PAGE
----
The water mill at Hambleden on the River Thames between Henley and Marlow in Buckinghamshire. This picturesque, Grade 2 listed old mill has a long history, having been mentioned in the Domesday Book when the the rental value was £1 per year! Its location is the appropriately named Mill End, where the fast flowing Hambleden Bourne discharges into the Thames. Immediately below it is the weir, one of the longest on the Thames. From here the Chiltern Hills gradually rise to the north.
The sun setting over the River Thames just upstream from Marlow in Buckinghamshire, looking towards Bisham on the Berkshire side. This stretch of river is frequently busy with rowing, kayaking and canoeing crews training as both Marlow Rowing Club and the National Sports Centre at Bisham Abbey are close by. However, on this peaceful late afternoon, apart from the walkers on the Thames Path, there are only two rowing crews remaining on the river!
A view downriver at Marlow on Thames in Buckinghamshire captured on an autumn afternoon. The suspension bridge spanning the river was constructed in 1832 and was designed by William Tierney Clark' It was the prototype for the Szechenyi Bridge in Budapest and bears a plaque linking it with that city. The landmark church of All Saints was built in 1835, replacing a 12th century building demolished in 1802.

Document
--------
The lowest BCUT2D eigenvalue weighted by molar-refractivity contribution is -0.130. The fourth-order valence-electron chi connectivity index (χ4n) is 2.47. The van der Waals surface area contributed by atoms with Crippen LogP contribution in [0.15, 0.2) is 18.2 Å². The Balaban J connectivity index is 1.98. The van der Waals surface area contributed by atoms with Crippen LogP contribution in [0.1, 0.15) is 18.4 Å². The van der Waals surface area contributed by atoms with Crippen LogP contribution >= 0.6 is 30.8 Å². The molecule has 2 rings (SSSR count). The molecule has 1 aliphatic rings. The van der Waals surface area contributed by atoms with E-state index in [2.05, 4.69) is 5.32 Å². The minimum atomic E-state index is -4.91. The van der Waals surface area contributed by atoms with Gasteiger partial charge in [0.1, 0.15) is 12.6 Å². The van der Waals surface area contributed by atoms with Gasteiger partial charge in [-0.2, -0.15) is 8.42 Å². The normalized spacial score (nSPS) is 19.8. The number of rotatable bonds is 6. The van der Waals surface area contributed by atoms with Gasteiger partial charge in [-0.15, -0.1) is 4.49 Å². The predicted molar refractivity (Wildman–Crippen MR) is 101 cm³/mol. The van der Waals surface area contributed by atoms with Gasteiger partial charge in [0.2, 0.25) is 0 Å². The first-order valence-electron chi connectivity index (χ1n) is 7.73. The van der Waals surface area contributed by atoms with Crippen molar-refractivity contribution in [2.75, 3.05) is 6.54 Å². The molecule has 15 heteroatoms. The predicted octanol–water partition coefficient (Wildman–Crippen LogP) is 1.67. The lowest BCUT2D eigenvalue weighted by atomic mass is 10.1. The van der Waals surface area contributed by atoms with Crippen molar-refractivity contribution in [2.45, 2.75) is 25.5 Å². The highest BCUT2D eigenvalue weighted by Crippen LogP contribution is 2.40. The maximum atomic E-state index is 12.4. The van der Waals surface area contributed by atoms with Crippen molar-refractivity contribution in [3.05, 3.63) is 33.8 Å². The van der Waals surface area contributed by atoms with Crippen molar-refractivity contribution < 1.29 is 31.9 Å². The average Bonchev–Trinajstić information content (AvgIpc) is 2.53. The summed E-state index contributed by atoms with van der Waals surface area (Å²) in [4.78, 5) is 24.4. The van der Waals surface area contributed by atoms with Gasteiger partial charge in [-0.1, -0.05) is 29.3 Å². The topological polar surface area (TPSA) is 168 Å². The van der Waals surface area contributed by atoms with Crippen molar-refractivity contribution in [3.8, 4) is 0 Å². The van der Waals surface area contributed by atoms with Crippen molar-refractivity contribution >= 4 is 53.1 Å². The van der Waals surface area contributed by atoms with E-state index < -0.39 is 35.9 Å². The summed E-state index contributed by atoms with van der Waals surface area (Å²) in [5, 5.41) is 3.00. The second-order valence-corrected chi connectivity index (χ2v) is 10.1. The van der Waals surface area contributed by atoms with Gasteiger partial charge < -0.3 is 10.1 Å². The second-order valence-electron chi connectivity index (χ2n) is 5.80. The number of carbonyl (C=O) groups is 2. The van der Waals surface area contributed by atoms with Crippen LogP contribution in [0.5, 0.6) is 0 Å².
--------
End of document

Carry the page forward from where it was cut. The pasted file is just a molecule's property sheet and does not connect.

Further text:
Marlow, on the north bank of the River Thames in Buckinghamshire, captured from just above the lock and weir late one afternoon in Autumn. The river leads the eye towards All Saints church, the spire being a distinctive landmark in the area. Also in the background is the suspension bridge constructed in 1832. Designed by William Tierney Clark, it was the prototype for the Szechenyi Chain Bridge crossing the Danube in Budapest.
The River Thames as it flows through the village of Cookham on its way to London and the sea. The Thames Path is a long-distance trail which follows the river all the way from Cricklade in the Cotswold Hills to the Thames Barrier in Greenwich, London. Cookham, on the banks of the Thames is a village lying in the furthest north-east corner of Berkshire, England. Here the artist Sir Stanley Spencer lived and set many of his paintings. This image captured on a late afternoon as shadows lengthened.
Properly named the Sutton Bridge Extension, this picturesque bridge carries the road from Culham to Didcot over River Thames. It was built in 1809 as an extension to the longer Sutton Bridge and spanning the lock cut. This is a very narrow bridge, traffic flow being controlled by lights.
The bridge crossing the River Thames at Clifton Hampden in Oxfordshire with the tollkeepers cottage on the far side. This narrow bridge with pedestrian refuges was designed by Sir George Gilbert Scott in 1867 to replace the ferry. It remained as a toll bridge until 1946. This view is from the Thames Path.
The lovely old mill at Hambleden on the River Thames in Buckinghamshire, sitting just above the exceptionally long weir. Walkers can cross the weir on a footway which leads to Hambleden Lock on the Berkshire bank. From here the Thames Path leads upstream to Henley on Thames and downstream to Marlow. The mill itself has ancient origins and was apparently mentioned in the Domesday Book! More recently it has been converted into flats.
De Montfort Island, or Fry's Island as it is also known is a natural island in the River Thames at Reading, Berkshire. On it is a private house, a bowls club and a boatyard - all only reachable by boat! It lies between Caversham Bridge to the west and Reading Bridge to the east. Apparently in c1163 it was the site of a trial by combat between Robert de Montfort and Henry of Essex, King Henry II's standard bearer. Henry of Essex lost and was taken to Reading Abbey, later becoming a monk.